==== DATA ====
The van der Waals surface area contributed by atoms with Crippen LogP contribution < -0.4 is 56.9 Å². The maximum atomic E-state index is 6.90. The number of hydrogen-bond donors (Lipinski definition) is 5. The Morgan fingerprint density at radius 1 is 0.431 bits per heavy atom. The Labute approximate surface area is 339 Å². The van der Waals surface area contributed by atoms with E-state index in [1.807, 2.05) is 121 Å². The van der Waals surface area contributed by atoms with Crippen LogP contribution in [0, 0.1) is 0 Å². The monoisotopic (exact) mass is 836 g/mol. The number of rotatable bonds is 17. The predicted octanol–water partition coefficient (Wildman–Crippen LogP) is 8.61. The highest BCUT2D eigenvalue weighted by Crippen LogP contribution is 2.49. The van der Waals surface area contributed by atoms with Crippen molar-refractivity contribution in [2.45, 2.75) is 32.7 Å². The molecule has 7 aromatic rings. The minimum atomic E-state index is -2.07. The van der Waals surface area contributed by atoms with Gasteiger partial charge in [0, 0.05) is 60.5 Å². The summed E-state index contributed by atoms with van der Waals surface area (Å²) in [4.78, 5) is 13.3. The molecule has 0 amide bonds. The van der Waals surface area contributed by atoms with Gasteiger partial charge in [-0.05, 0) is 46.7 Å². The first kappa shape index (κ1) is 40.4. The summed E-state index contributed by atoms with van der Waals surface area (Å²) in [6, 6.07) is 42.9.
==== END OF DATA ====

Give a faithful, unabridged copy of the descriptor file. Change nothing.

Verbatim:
The van der Waals surface area contributed by atoms with Crippen LogP contribution < -0.4 is 56.9 Å². The maximum atomic E-state index is 6.90. The number of hydrogen-bond donors (Lipinski definition) is 5. The Morgan fingerprint density at radius 1 is 0.431 bits per heavy atom. The Labute approximate surface area is 339 Å². The van der Waals surface area contributed by atoms with E-state index in [1.807, 2.05) is 121 Å². The van der Waals surface area contributed by atoms with Crippen LogP contribution in [0, 0.1) is 0 Å². The monoisotopic (exact) mass is 836 g/mol. The number of rotatable bonds is 17. The predicted octanol–water partition coefficient (Wildman–Crippen LogP) is 8.61. The highest BCUT2D eigenvalue weighted by Crippen LogP contribution is 2.49. The van der Waals surface area contributed by atoms with Crippen molar-refractivity contribution in [2.45, 2.75) is 32.7 Å². The molecule has 7 aromatic rings. The minimum atomic E-state index is -2.07. The van der Waals surface area contributed by atoms with Gasteiger partial charge in [0, 0.05) is 60.5 Å². The summed E-state index contributed by atoms with van der Waals surface area (Å²) in [4.78, 5) is 13.3. The molecule has 0 amide bonds. The van der Waals surface area contributed by atoms with Gasteiger partial charge in [-0.05, 0) is 46.7 Å². The first kappa shape index (κ1) is 40.4. The summed E-state index contributed by atoms with van der Waals surface area (Å²) in [6, 6.07) is 42.9.